- to cover or hang with cloth or other fabric, especially in graceful folds; adorn with drapery.
- to adjust (curtains, clothes, etc.) into graceful folds, attractive lines, etc.
- to arrange, hang, or let fall carelessly: Don't drape your feet over the chair!
- Medicine/Medical, Surgery. to place cloth so as to surround (a part to be examined, treated, or operated upon).
- (in reinforced-concrete construction) to hang (reinforcement) in a certain form between two points before pouring the concrete.
- to put a black cravat on (a flagstaff) as a token of mourning.
- to hang, fall, or become arranged in folds, as drapery: This silk drapes well.
- a curtain or hanging of heavy fabric and usually considerable length, especially either of a pair for covering a window and drawn open and shut horizontally.
- either of a pair of similar curtains extending or draped at the sides of a window, French doors, or the like as decoration.
- manner or style of hanging: the drape of a skirt.
Origin of drape
Related Words for drapingsprawl, don, swathe, hang, dangle, cover, cloak, fold, enclose, envelop, wrap, dress, clothe, model, suspend, droop, spread-eagle, drop, line, roll
Examples from the Web for draping
Contemporary Examples of draping
In the next, you go Little Mermaid style, draping your bleached-blonde weave over your bosoms.Amanda Bynes’s Topless Bathroom Photo Shoot: A Dramatization
May 2, 2013
There are now so many demands on a designer that have nothing to do with sketching and draping.Paris Fall Fashion Week Ends With Vuitton and Kanye
March 7, 2012
Ethan Perlson on why even the country's lefties are draping themselves in the flag.Bibi's Unlikely New Fan Club
June 5, 2010
Historical Examples of draping
"Allow me, then," said he, taking her shawl and draping it on her shoulders.Confessions Of Con Cregan
Charles James Lever
Since when he has been busy, draping it, now in the fashion of this age, now in the fashion of that.Tea-Table Talk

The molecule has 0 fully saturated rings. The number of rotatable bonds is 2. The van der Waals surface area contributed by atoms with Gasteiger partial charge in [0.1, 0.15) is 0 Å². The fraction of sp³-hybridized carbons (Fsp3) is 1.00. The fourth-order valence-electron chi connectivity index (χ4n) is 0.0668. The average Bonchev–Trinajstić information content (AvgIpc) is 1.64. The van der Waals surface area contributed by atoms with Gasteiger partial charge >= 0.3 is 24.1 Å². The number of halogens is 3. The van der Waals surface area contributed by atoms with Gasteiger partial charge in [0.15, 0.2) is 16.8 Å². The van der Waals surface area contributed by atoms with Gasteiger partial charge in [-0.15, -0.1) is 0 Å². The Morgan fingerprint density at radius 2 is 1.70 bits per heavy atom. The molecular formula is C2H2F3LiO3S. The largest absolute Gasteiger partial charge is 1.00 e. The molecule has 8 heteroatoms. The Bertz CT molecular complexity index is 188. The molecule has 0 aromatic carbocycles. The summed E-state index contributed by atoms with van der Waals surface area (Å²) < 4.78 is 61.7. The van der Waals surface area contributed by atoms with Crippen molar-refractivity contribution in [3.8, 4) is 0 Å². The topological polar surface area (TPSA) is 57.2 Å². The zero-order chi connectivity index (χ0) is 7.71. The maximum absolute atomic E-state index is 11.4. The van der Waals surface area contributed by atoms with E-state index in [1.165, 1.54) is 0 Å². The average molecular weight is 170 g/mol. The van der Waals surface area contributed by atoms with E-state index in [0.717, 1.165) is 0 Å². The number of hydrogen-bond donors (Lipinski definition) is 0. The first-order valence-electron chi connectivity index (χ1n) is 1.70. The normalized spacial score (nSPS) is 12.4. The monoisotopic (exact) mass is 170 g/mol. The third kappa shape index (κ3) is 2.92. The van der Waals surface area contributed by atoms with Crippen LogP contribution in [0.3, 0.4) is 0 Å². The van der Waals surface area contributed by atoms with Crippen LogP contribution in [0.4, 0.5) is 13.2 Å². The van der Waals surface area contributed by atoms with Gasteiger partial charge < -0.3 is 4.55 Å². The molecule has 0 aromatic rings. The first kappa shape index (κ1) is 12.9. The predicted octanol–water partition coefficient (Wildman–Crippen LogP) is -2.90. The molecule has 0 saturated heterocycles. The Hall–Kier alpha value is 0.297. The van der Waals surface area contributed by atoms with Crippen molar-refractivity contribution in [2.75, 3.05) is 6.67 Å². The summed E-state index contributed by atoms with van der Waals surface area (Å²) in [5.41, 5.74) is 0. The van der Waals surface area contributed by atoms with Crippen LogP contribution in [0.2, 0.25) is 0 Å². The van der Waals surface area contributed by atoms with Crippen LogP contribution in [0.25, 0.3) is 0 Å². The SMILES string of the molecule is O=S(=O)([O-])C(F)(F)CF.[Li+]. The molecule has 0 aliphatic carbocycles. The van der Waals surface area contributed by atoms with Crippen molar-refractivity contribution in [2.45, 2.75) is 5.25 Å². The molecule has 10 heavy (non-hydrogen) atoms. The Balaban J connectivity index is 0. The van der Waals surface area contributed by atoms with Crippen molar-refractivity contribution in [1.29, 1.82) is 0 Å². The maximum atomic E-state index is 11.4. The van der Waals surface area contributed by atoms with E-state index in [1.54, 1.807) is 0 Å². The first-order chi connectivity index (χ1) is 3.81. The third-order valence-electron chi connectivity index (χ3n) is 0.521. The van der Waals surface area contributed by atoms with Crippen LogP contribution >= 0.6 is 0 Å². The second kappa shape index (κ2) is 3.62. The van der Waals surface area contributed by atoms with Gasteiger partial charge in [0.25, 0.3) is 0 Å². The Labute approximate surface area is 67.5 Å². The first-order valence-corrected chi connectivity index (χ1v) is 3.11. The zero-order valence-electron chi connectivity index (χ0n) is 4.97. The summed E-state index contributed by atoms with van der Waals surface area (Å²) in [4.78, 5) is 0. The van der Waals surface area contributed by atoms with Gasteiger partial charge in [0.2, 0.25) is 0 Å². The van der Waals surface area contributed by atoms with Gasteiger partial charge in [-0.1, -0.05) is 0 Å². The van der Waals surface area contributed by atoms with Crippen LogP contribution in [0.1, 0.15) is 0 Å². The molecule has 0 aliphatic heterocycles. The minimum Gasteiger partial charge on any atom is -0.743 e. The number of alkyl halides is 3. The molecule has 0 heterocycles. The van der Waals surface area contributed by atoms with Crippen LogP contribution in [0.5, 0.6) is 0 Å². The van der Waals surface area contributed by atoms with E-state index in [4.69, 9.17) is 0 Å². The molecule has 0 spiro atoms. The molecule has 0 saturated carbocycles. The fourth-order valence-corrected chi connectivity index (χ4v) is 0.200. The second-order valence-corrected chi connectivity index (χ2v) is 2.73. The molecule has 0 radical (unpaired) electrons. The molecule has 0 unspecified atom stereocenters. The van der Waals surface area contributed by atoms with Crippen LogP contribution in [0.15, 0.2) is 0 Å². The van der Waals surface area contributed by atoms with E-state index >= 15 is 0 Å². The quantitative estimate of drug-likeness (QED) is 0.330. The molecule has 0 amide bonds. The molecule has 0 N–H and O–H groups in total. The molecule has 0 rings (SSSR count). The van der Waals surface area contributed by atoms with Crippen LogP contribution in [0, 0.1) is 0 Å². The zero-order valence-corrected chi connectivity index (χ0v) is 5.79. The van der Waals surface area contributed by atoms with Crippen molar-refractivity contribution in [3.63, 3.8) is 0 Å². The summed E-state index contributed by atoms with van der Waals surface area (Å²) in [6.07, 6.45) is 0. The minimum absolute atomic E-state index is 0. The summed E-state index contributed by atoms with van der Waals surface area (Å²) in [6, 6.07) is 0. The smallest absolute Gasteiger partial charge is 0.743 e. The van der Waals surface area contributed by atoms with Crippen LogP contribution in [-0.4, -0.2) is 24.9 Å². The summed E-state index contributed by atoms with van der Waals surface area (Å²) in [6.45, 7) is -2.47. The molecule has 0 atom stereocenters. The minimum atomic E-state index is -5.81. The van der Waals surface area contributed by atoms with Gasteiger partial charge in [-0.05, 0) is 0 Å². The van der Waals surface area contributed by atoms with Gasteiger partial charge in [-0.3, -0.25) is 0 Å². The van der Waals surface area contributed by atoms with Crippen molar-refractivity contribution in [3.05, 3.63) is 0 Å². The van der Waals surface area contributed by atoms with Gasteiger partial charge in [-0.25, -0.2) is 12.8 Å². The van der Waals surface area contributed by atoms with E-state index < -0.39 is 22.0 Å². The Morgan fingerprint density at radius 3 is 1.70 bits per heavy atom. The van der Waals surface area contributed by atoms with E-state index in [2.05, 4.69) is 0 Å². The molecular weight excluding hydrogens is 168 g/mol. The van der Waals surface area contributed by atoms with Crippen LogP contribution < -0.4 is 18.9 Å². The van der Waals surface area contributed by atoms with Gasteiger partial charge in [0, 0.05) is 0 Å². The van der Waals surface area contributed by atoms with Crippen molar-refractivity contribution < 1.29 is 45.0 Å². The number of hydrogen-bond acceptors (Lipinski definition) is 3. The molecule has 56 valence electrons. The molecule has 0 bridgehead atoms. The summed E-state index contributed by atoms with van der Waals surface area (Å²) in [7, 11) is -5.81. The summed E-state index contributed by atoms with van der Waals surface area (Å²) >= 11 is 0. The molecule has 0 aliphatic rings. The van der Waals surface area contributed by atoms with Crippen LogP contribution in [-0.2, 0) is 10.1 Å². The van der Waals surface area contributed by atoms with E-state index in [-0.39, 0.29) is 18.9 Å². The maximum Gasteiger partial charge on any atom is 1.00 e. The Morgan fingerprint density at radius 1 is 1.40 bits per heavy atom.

Jerome K. Jerome
These, draping the roughly-hewn logs, rob them to some extent of their rigidity.The Wild Huntress
Gee, Im sorry, she added over her shoulder, draping her suit-coat on a hanger.Beginners Luck
"Yes," said the little man, draping himself in his dressing-gown.Parisians in the Country
Honore de Balzac
- (tr) to hang or cover with flexible material or fabric, usually in folds; adorn
- to hang or arrange or be hung or arranged, esp in folds
- (tr) to place casually and loosely; hangshe draped her arm over the back of the chair
- (often plural) a cloth or hanging that covers something in folds; drapery
- the way in which fabric hangs
Word Origin for drape
c.1400, "to ornament with cloth hangings;" mid-15c., "to weave into cloth," from Old French draper "to weave, make cloth" (13c.), from drap "cloth, piece of cloth, sheet, bandage," from Late Latin drapus, perhaps of Gaulish origin (cf. Old Irish drapih "mantle, garment"). Meaning "to cover with drapery" is from 1847. Meaning "to cause to hang or stretch out loosely or carelessly" is from 1943. Related: Draped; draping.
1660s, from drape (v.). Jive talk slang for "suit of clothes" is attested from 1945.
- To cover, dress, or hang with or as if with cloth in loose folds.
- A cloth arranged over a patient's body during an examination or treatment or during surgery, designed to provide a sterile field around the area.